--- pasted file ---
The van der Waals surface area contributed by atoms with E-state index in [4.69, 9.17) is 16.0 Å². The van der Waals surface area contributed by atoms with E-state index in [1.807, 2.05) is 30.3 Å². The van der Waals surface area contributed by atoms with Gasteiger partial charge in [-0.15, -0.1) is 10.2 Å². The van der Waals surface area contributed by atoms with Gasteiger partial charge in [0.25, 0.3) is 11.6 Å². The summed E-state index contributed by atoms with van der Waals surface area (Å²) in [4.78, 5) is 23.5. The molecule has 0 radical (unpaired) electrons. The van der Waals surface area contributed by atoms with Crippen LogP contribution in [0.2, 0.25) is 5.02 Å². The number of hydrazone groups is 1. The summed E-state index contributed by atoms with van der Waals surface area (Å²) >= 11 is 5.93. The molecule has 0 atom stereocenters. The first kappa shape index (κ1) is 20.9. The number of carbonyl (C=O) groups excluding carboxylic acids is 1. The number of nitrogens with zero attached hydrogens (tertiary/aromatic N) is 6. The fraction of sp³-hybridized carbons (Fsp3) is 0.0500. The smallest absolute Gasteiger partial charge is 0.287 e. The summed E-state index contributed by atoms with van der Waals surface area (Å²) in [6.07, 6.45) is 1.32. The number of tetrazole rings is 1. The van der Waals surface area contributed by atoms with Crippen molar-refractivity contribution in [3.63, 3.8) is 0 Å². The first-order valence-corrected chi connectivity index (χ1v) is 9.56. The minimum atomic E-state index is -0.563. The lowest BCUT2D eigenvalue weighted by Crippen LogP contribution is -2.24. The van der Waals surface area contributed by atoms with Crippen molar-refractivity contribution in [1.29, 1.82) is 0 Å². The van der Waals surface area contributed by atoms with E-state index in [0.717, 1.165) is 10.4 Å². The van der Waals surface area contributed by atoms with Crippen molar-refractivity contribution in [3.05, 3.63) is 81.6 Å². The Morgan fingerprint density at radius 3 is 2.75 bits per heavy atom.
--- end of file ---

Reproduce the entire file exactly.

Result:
The van der Waals surface area contributed by atoms with E-state index in [4.69, 9.17) is 16.0 Å². The van der Waals surface area contributed by atoms with E-state index in [1.807, 2.05) is 30.3 Å². The van der Waals surface area contributed by atoms with Gasteiger partial charge in [-0.15, -0.1) is 10.2 Å². The van der Waals surface area contributed by atoms with Gasteiger partial charge in [0.25, 0.3) is 11.6 Å². The summed E-state index contributed by atoms with van der Waals surface area (Å²) in [4.78, 5) is 23.5. The molecule has 0 radical (unpaired) electrons. The van der Waals surface area contributed by atoms with Crippen LogP contribution in [0.2, 0.25) is 5.02 Å². The number of hydrazone groups is 1. The summed E-state index contributed by atoms with van der Waals surface area (Å²) >= 11 is 5.93. The molecule has 0 atom stereocenters. The first kappa shape index (κ1) is 20.9. The number of carbonyl (C=O) groups excluding carboxylic acids is 1. The number of nitrogens with zero attached hydrogens (tertiary/aromatic N) is 6. The fraction of sp³-hybridized carbons (Fsp3) is 0.0500. The smallest absolute Gasteiger partial charge is 0.287 e. The summed E-state index contributed by atoms with van der Waals surface area (Å²) in [6.07, 6.45) is 1.32. The number of tetrazole rings is 1. The van der Waals surface area contributed by atoms with Crippen molar-refractivity contribution in [3.63, 3.8) is 0 Å². The first-order valence-corrected chi connectivity index (χ1v) is 9.56. The minimum atomic E-state index is -0.563. The lowest BCUT2D eigenvalue weighted by Crippen LogP contribution is -2.24. The van der Waals surface area contributed by atoms with Crippen molar-refractivity contribution in [1.29, 1.82) is 0 Å². The van der Waals surface area contributed by atoms with E-state index in [0.717, 1.165) is 10.4 Å². The van der Waals surface area contributed by atoms with Crippen molar-refractivity contribution in [3.05, 3.63) is 81.6 Å². The Morgan fingerprint density at radius 3 is 2.75 bits per heavy atom.